WOOLLEN knitted breasts are being used by medics across South Yorkshire to encourage more women over the age of 70 to think about symptoms of breast cancer.
Acting as an “ice-breaker”, the woolly mammaries are being introduced by health workers as part of face-to-face discussions with older women to raise awareness of common signs of the disease, such as a lump or changes to the skin or nipple.
The initiative, which was officially launched this week, is being rolled out in care homes, at public information stalls and at other locations “popular with older women”.
It was adopted following new statistics which show that, in 2009, roughly a third of the 1,165 women in South Yorkshire who were diagnosed with breast cancer were aged over 70.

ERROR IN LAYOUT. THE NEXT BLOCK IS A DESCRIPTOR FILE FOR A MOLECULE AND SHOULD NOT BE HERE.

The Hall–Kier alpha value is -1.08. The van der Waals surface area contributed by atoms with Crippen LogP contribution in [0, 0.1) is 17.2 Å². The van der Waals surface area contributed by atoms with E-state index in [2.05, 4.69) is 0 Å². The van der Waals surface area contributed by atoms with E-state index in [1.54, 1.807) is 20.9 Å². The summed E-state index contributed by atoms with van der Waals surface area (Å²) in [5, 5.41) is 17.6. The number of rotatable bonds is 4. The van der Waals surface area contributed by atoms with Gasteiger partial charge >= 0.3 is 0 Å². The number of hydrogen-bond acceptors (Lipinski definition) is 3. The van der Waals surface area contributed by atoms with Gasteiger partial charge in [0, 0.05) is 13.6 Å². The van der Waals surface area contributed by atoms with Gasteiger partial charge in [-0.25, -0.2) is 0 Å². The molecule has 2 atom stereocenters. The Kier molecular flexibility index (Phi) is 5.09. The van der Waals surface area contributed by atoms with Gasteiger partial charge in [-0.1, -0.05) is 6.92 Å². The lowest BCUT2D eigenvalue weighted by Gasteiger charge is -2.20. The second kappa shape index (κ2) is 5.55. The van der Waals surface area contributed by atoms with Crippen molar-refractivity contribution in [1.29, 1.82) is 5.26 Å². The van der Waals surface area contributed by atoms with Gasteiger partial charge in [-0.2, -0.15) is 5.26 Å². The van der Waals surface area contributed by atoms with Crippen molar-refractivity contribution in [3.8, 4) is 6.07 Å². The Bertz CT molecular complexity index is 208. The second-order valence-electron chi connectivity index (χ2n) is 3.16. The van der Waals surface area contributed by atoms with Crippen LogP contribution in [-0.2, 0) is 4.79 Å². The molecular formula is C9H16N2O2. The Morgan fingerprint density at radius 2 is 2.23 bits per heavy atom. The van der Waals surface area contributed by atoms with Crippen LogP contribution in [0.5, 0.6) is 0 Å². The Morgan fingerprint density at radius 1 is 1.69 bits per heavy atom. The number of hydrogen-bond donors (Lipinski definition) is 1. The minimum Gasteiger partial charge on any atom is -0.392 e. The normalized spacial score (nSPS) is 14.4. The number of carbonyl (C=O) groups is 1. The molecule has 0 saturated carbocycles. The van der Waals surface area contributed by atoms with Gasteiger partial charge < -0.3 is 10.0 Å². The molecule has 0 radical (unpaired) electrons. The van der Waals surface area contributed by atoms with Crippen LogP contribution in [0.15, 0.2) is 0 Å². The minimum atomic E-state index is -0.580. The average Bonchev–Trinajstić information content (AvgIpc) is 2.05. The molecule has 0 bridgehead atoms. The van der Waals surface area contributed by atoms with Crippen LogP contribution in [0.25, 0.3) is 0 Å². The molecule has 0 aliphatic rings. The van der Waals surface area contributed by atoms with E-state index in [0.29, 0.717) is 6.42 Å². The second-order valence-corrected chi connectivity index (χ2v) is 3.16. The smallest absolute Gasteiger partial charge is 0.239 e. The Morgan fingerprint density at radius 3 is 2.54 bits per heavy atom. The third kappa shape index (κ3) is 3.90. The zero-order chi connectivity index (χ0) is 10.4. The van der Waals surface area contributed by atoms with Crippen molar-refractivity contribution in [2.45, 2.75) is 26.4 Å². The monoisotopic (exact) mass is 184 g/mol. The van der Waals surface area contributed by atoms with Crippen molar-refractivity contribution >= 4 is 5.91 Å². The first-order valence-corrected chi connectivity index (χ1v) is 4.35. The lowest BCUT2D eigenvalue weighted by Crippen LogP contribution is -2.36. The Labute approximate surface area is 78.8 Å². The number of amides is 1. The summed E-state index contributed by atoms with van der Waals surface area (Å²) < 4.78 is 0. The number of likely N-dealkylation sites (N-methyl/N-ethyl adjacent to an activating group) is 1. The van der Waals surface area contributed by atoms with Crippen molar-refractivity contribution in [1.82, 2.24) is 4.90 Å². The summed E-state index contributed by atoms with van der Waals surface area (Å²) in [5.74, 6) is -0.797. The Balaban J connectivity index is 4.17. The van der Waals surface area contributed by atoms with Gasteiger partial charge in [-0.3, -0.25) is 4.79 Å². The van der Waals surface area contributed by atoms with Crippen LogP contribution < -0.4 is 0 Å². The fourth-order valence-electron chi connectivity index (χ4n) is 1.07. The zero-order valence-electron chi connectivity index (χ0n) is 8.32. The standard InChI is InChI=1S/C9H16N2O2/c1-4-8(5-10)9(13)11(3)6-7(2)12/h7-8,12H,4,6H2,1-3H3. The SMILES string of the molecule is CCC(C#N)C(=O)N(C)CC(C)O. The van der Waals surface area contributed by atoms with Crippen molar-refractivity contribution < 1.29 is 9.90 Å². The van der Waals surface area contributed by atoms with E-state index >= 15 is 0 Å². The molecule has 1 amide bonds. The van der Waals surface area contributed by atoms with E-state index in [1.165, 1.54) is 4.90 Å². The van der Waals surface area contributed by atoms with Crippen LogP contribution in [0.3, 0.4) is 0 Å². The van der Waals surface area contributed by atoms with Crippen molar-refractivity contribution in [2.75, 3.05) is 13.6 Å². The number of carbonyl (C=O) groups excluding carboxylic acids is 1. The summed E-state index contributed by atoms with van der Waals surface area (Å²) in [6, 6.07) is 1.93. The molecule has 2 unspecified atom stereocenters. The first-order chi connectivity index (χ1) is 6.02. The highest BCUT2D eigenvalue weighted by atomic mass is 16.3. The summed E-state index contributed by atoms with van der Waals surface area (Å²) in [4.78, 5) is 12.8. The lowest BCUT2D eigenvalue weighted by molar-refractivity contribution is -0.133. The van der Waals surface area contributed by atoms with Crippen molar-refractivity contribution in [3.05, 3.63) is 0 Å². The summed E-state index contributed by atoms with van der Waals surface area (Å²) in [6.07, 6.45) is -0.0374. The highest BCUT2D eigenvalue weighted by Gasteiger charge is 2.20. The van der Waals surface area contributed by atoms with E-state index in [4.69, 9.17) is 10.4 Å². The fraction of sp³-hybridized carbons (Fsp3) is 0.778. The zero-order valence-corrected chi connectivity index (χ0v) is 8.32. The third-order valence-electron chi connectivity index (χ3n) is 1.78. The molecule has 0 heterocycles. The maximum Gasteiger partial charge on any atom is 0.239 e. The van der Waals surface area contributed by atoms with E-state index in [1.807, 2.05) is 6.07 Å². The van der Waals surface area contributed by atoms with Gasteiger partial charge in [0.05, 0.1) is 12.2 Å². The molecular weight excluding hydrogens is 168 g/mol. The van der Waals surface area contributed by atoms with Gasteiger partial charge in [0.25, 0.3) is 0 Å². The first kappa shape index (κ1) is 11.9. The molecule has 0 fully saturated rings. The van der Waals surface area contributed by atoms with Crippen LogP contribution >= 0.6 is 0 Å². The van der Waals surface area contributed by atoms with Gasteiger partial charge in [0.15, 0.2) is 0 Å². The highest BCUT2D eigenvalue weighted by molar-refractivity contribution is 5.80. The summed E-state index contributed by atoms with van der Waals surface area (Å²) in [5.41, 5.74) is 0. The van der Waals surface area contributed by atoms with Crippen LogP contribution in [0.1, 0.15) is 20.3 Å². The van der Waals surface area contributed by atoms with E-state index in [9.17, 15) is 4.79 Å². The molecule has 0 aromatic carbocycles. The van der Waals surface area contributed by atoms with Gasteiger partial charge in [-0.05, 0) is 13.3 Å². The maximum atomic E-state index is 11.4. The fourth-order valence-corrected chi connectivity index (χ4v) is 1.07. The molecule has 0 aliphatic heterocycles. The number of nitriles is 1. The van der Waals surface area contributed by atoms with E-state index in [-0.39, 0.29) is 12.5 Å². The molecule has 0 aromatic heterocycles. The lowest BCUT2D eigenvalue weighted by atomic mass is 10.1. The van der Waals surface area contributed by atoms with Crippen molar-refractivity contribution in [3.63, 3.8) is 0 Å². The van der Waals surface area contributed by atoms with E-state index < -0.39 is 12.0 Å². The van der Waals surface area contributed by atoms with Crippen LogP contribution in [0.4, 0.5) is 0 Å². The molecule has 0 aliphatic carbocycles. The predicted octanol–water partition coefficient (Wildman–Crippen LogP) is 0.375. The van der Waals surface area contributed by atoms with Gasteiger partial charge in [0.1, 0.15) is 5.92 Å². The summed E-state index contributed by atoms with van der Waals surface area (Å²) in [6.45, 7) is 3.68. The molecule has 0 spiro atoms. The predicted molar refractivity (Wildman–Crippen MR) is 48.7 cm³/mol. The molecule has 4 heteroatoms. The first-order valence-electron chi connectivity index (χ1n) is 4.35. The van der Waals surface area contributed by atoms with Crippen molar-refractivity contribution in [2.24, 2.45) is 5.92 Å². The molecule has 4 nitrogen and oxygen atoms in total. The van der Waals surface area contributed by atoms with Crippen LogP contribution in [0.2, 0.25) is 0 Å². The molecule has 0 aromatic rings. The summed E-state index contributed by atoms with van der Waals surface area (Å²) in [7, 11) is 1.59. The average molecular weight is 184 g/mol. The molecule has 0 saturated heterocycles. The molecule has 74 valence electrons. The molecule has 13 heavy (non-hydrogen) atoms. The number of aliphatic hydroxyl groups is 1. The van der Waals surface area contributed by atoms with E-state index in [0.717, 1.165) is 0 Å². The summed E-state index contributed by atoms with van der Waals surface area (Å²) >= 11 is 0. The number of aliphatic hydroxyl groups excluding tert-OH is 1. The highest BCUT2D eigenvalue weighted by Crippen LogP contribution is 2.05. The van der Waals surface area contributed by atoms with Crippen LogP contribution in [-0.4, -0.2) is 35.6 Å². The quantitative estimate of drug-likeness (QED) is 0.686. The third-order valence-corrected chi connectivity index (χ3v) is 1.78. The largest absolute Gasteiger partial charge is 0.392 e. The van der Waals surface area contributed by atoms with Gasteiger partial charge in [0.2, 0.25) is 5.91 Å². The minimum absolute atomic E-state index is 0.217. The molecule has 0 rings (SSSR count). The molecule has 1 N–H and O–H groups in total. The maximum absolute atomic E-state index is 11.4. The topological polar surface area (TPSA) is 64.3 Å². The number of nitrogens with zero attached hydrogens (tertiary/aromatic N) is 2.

Dr Louise Merriman is a GP who works on behalf of the North Trent Cancer Network, made up of NHS organisations across South Yorkshire and North Derbyshire.
She said: “As women age it becomes more important for us all to get to know how our breasts look and feel normally.
“As part of our trials we’ve found using knitted breasts very effective in helping initiate conversations.
“Presenting the breasts in a light-hearted and tactile way we often find it puts many women at ease, making discussing a difficult subject a lot easier.
“Recognising a lump or anything different about your nipples or the skin may not seem like a priority but you should check regularly and go to your doctor as soon as possible if there is a change.”
Dr Merriman added: “The sooner symptoms are spotted, the more likely you are to get successful treatment.”
Ann Ashton, 70, from Wath-upon-Dearne, is a breast cancer survivor backing the project.
She said: “For me, the knitted breasts symbolise the importance of being aware of your body.
“Pay attention to your breasts, because noticing changes early on can save yourself a lot of trouble later down the line. At 70 life’s not over – there’s still a long way to go.”